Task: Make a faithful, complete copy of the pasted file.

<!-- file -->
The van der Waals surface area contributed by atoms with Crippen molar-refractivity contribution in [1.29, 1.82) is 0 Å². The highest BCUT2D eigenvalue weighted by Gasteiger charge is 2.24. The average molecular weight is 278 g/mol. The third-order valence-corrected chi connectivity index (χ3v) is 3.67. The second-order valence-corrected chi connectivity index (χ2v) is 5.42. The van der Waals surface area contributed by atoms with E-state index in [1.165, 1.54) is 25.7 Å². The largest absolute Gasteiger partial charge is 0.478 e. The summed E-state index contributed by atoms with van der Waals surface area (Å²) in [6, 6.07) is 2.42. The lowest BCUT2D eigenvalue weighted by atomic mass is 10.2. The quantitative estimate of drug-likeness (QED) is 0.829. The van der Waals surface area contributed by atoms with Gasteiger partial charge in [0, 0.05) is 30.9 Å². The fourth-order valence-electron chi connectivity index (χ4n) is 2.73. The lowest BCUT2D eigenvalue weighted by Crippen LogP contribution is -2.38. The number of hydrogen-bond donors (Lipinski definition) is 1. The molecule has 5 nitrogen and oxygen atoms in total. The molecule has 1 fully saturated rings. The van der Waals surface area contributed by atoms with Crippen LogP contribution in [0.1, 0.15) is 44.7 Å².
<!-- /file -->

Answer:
The van der Waals surface area contributed by atoms with Crippen molar-refractivity contribution in [1.29, 1.82) is 0 Å². The highest BCUT2D eigenvalue weighted by Gasteiger charge is 2.24. The average molecular weight is 278 g/mol. The third-order valence-corrected chi connectivity index (χ3v) is 3.67. The second-order valence-corrected chi connectivity index (χ2v) is 5.42. The van der Waals surface area contributed by atoms with E-state index in [1.165, 1.54) is 25.7 Å². The largest absolute Gasteiger partial charge is 0.478 e. The summed E-state index contributed by atoms with van der Waals surface area (Å²) in [6, 6.07) is 2.42. The lowest BCUT2D eigenvalue weighted by atomic mass is 10.2. The quantitative estimate of drug-likeness (QED) is 0.829. The van der Waals surface area contributed by atoms with Gasteiger partial charge in [0, 0.05) is 30.9 Å². The fourth-order valence-electron chi connectivity index (χ4n) is 2.73. The lowest BCUT2D eigenvalue weighted by Crippen LogP contribution is -2.38. The number of hydrogen-bond donors (Lipinski definition) is 1. The molecule has 5 nitrogen and oxygen atoms in total. The molecule has 1 fully saturated rings. The van der Waals surface area contributed by atoms with Crippen LogP contribution in [0.1, 0.15) is 44.7 Å².